Los Angeles has Sunset Boulevard. Paris has the Champs Elysees. Duluth has Superior Street.
It's the signature avenue that every visitor sees. And to people who've lived in Duluth awhile, Superior Street and its distinctive red-brick paving stones are a symbol of the city's recovery, says Mayor Don Ness.
"The bricks were put in when I was about 10 years old, and Duluth was a very different place at that point," he told Tom Weber during a walking tour last Saturday. "We were one of the 10 most distressed cities in the nation, according to the federal government. We had an unemployment rate near 20 percent.
"It was at that time that city leaders said, 'We're going to take on this massive downtown revitalization project, putting in these bricks and trying to capture a different spirit of what Duluth is going to be.' It's played a really critical and symbolic piece of that turnaround story that Duluth has seen from the early 1980s to today.
"And that's one of the reasons that, especially, downtown businesspeople, and folks that live and work downtown, they have an emotional connection to these bricks," he said.
But the bricks have seen better days, and the 1880s-vintage sewers than run beneath them have seen better centuries. Periodic breaks in the water mains cause extensive and expensive flooding. City leaders see a need for a thorough rebuild — one that will require digging 30 feet down, in places.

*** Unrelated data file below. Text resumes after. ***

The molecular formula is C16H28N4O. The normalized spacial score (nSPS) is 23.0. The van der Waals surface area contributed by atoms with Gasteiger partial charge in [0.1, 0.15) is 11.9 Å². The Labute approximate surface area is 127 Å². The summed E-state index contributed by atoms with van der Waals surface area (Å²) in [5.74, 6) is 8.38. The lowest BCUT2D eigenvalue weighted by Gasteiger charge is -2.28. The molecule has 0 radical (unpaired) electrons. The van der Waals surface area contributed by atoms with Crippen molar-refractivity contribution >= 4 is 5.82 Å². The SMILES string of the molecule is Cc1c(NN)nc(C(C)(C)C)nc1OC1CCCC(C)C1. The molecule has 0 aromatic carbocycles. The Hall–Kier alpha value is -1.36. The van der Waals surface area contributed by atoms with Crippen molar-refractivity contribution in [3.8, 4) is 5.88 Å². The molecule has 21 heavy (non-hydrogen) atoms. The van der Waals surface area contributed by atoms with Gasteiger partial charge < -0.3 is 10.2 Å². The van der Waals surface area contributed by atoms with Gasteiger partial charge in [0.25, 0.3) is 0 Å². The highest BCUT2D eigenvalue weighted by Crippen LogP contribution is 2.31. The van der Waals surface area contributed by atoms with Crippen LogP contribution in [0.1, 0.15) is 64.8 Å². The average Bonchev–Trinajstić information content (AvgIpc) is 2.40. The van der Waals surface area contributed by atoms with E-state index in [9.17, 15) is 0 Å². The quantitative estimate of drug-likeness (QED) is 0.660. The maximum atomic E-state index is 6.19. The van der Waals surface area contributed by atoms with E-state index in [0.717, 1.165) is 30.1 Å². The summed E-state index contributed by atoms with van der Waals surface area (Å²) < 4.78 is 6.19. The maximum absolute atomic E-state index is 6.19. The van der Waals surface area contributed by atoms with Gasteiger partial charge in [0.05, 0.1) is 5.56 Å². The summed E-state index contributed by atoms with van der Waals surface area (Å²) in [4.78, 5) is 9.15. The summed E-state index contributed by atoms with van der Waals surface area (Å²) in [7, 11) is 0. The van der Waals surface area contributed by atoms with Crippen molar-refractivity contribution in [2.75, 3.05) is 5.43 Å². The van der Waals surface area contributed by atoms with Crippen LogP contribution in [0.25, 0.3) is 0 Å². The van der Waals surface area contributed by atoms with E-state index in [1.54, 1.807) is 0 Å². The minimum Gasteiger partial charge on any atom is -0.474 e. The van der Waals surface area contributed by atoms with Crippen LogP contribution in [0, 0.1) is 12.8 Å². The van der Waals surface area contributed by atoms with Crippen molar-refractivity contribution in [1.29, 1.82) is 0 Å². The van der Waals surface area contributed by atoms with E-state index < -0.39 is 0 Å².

The project will also have to bust through a deep layer of love for the bricks.
"That's an extra variable as we go into these planning sessions," Ness said. "It's not just, 'What is the street going to look like?' It's also, 'I have an emotional attachment to this story of what we went through in the '80s.'" The attachment runs so strong, he said, that people objected to asphalt patches meant to protect the ankles of runners in Grandma's Marathon. "There was a lot of controversy," he said.
Now the need for an overhaul is likely to create even more controversy, as planners consider the best balance of traffic lanes, bike lanes and sidewalks, along with such other considerations as public art and disruptions to business. Ness described the possibility of a design that identifies the southwest end of the street as a business district and the northeast end as an arts district.
And along the entire route, people are likely to want bricks.
"It's function over form," Ness said. "Do we want to keep the iconic bricks, or should we go for something less expensive and really focus on the functionality of the street?" he asked. "Hopefully we can do both."
City planners and an outside consulting firm will conduct a public meeting at 4:30 p.m. today in the Greysolon Ballroom, 231 E. Superior St., to begin briefing members of the public.